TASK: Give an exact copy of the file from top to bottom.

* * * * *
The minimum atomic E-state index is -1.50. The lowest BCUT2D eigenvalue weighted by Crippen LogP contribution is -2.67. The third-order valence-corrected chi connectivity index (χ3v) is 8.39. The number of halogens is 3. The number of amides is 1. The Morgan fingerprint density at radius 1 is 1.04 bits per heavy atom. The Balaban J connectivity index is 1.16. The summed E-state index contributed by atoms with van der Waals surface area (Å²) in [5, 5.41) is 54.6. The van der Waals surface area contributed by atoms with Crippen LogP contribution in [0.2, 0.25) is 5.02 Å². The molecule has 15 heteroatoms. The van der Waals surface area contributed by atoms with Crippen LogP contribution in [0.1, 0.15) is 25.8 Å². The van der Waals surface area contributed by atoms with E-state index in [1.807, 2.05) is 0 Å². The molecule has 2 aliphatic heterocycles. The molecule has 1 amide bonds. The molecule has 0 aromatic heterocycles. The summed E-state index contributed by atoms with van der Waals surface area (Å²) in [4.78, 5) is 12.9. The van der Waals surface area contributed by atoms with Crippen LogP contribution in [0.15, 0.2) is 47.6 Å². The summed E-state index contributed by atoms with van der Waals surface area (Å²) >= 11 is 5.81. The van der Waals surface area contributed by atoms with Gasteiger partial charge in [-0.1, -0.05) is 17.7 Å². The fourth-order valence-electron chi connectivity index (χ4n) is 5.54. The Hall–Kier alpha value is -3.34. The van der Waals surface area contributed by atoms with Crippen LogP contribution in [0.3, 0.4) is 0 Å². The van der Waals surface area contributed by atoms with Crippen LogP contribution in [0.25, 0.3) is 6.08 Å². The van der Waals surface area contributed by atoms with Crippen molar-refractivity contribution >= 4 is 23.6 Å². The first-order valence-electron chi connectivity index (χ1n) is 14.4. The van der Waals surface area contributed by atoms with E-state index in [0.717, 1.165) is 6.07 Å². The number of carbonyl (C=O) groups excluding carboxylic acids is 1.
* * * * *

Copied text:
The minimum atomic E-state index is -1.50. The lowest BCUT2D eigenvalue weighted by Crippen LogP contribution is -2.67. The third-order valence-corrected chi connectivity index (χ3v) is 8.39. The number of halogens is 3. The number of amides is 1. The Morgan fingerprint density at radius 1 is 1.04 bits per heavy atom. The Balaban J connectivity index is 1.16. The summed E-state index contributed by atoms with van der Waals surface area (Å²) in [5, 5.41) is 54.6. The van der Waals surface area contributed by atoms with Crippen LogP contribution in [0.2, 0.25) is 5.02 Å². The molecule has 15 heteroatoms. The van der Waals surface area contributed by atoms with Crippen LogP contribution in [0.1, 0.15) is 25.8 Å². The van der Waals surface area contributed by atoms with E-state index in [1.807, 2.05) is 0 Å². The molecule has 2 aliphatic heterocycles. The molecule has 1 amide bonds. The molecule has 0 aromatic heterocycles. The summed E-state index contributed by atoms with van der Waals surface area (Å²) in [4.78, 5) is 12.9. The van der Waals surface area contributed by atoms with Crippen LogP contribution in [0.15, 0.2) is 47.6 Å². The summed E-state index contributed by atoms with van der Waals surface area (Å²) >= 11 is 5.81. The van der Waals surface area contributed by atoms with Gasteiger partial charge in [-0.1, -0.05) is 17.7 Å². The fourth-order valence-electron chi connectivity index (χ4n) is 5.54. The Hall–Kier alpha value is -3.34. The van der Waals surface area contributed by atoms with Crippen LogP contribution in [0.3, 0.4) is 0 Å². The van der Waals surface area contributed by atoms with Crippen LogP contribution in [0.25, 0.3) is 6.08 Å². The van der Waals surface area contributed by atoms with Crippen molar-refractivity contribution >= 4 is 23.6 Å². The first-order valence-electron chi connectivity index (χ1n) is 14.4. The van der Waals surface area contributed by atoms with E-state index in [0.717, 1.165) is 6.07 Å². The number of carbonyl (C=O) groups excluding carboxylic acids is 1.